Golden Grenache

Medals for the world’s biggest wine competition involving Grenache were announced this weekend. For publication in the week of 13 February 2017.

France received the highest proportion of gold medals, slightly ahead of Spain, at the fifth annual Grenaches du Monde competition held this year in Sardinia, the island off Italy’s west coast.

Grenaches du Monde is the premier competition for what is believed to be the world’s most-planted red grape variety. About 200,000 hectares are grown worldwide; more than half around the Mediterranean. Spain has about 100,000 hectares while southern France has about 90,000.

The red version of the grape has at least 19 names. The French call it Grenache but in Spain its name is Garnacha or Garnatxa. In Italy the name depends on the region. For example, it is called Tai Rosso in the Veneto area, Gamay Perugino in Umbria and Alicante in Sicily, while Sardinians call it Cannonau.

Cannonau di Sardegna wines have attracted attention because of their association with longevity. Sardinia has one of the world’s highest ratios of centenarians and diet is considered a key factor. Cannonau wines contain high levels of antioxidants, which have been linked to heart health. Professor Torquato Frulio of the University of Sassari noted that 93 per cent of Sardinia’s male centenarians were moderate wine drinkers.

Grenache is a versatile grape. Grenache Blanc and Grenache Gris are used to make white and pale pink wines respectively, while sparkling wine is made from all variations of the grape.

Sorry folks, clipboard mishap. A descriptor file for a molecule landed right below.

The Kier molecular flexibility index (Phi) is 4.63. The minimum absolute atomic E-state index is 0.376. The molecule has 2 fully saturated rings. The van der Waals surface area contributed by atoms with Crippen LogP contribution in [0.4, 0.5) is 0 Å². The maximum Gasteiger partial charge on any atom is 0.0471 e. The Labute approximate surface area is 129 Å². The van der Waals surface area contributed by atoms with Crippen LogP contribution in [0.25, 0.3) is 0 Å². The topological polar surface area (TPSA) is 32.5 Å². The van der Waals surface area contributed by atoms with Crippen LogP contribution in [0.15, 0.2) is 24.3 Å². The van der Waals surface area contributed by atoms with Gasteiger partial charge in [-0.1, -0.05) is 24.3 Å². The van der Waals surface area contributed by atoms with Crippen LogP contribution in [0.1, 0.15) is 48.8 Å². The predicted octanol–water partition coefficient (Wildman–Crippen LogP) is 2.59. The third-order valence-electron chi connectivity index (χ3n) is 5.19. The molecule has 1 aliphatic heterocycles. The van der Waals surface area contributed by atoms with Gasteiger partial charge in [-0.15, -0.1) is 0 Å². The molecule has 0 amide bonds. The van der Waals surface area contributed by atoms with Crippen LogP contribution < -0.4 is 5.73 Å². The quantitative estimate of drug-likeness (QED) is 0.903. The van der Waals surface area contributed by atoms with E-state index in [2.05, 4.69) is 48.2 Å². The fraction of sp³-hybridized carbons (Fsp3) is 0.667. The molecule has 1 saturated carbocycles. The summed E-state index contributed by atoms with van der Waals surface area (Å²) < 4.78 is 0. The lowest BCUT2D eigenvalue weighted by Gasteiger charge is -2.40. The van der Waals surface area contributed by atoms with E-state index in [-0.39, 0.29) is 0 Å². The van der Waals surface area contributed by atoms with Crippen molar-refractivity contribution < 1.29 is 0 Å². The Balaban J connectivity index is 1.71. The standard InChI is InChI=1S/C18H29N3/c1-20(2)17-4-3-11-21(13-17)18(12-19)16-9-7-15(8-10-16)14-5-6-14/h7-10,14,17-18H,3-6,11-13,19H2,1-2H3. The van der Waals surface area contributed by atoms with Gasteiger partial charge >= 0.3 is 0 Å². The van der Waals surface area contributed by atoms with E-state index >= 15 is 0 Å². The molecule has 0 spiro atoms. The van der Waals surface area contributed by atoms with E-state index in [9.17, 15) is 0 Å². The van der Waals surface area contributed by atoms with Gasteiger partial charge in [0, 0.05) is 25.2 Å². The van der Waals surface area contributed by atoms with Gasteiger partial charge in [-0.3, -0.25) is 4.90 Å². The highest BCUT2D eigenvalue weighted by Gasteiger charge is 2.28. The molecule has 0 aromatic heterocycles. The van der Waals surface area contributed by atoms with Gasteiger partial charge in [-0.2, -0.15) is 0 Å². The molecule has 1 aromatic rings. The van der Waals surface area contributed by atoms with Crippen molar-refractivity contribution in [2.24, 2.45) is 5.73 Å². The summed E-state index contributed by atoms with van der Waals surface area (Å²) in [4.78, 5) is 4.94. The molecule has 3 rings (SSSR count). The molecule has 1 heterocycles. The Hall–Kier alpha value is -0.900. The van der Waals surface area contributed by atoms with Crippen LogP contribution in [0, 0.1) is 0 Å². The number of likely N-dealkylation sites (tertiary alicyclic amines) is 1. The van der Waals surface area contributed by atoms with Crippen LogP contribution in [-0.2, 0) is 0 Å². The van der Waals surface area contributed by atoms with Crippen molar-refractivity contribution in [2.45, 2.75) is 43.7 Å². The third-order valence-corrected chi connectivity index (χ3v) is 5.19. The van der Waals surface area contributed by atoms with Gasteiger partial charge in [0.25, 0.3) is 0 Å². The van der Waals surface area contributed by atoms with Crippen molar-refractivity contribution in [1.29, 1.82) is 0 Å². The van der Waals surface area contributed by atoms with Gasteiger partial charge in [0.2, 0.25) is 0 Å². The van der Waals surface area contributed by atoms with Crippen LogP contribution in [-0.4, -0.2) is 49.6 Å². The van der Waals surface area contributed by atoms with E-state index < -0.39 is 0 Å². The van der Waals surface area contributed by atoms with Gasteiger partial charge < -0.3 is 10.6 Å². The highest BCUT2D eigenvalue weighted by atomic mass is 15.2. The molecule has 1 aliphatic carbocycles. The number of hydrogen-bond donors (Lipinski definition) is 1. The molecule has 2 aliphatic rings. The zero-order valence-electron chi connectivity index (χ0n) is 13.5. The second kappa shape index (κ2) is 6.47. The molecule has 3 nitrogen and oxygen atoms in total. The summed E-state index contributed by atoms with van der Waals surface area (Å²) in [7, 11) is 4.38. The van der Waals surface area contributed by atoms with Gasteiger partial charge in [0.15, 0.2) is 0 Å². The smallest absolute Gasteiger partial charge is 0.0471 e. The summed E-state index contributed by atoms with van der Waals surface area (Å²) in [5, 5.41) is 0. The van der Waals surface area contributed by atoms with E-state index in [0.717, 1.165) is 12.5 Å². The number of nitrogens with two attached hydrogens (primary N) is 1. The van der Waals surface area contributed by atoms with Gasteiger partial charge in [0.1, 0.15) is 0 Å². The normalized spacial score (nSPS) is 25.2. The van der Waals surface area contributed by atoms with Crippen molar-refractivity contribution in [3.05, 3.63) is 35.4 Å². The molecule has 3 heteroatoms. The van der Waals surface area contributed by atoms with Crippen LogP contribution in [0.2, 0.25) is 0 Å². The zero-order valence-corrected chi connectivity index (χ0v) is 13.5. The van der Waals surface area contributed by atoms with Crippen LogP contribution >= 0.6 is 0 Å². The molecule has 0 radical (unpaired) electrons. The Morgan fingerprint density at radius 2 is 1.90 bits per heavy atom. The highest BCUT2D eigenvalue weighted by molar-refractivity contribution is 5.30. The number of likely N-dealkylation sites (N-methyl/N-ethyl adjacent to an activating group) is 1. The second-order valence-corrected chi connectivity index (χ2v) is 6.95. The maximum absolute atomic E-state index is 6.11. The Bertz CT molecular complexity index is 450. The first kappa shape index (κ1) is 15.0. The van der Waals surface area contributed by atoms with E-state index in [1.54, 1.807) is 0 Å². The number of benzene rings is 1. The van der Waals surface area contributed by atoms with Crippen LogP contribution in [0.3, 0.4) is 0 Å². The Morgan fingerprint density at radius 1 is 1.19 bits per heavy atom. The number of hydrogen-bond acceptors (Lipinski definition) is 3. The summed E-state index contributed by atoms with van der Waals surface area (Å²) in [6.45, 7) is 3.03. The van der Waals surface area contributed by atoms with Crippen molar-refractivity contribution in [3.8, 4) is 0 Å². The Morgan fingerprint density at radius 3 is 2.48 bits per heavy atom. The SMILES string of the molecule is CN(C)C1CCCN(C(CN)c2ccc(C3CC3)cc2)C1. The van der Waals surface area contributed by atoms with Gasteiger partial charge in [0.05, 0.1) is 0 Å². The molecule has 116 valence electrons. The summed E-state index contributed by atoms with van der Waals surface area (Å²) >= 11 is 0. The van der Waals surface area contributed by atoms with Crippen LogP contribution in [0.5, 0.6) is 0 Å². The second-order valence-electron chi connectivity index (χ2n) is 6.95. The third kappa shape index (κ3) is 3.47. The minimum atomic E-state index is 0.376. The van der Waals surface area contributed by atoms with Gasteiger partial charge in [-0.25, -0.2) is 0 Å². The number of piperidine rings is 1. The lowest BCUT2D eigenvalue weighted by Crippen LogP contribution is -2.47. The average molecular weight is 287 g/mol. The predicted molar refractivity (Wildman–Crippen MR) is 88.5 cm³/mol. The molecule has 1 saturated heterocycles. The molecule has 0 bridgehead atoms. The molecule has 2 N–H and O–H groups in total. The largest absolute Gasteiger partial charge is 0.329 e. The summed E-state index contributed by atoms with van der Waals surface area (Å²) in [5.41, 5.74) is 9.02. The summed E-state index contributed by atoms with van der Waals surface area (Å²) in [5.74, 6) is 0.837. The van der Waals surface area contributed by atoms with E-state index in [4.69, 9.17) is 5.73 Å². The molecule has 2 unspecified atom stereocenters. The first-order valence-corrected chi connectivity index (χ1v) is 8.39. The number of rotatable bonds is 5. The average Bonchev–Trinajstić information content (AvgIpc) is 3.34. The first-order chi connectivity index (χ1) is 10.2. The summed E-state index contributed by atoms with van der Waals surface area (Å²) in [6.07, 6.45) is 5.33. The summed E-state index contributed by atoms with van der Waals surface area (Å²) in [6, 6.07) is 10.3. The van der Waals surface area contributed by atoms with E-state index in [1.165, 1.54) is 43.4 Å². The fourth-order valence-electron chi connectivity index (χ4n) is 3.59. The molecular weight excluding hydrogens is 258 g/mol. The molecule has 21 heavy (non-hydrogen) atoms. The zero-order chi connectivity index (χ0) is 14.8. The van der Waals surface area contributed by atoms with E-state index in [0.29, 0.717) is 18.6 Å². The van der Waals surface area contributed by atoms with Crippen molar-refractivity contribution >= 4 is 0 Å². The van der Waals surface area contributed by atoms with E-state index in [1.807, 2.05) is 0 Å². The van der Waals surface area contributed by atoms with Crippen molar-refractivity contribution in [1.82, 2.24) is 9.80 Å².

Grenaches du Monde is an initiative of the Conseil Interprofessionnel des Vins du Roussillon in southern France. Almost 700 wines were submitted for competition but only 684 were considered because a handful did not adhere to the regulations. Wines cannot be barrel samples and must contain at least 60 per cent Grenache. The handful omitted from competition did not satisfy those rules.

One hundred judges in 20 panels assessed wines. Each panel judged between 30 and 35 wines. Scanners analysed judges’ tasting sheets and compiled the results, which were announced at a ceremony in the capital, Cagliari, on the evening of February 11.

France submitted 149 wines in the competition and 28 received a gold medal, a strike rate of almost one in five. Spain had 322 wines in competition and 55 of those won gold (17 per cent). Italy offered 204 wines (including 182 Cannonau from Sardinia) and 21 got gold (10 per cent).

No other countries won gold or silver. Wines from Macedonia (with two submissions), Australia (three submissions) and South Africa (one submission) each received a bronze.

One of the reasons for the high number of gold medals – 104 out of 684 wines judged – was the fact that 88 points out of 100 was the starting point for a gold. In some competitions the number of points required for gold is higher. Decanter magazine awards a gold medal for a minimum of 95 points, for example.

Grenache ripens late, which means it needs hot, dry conditions such as those found in Spain and Italy to show its best attributes. The grape probably originated in Spain though some historians suggest it travelled from Sardinia to France and Spain.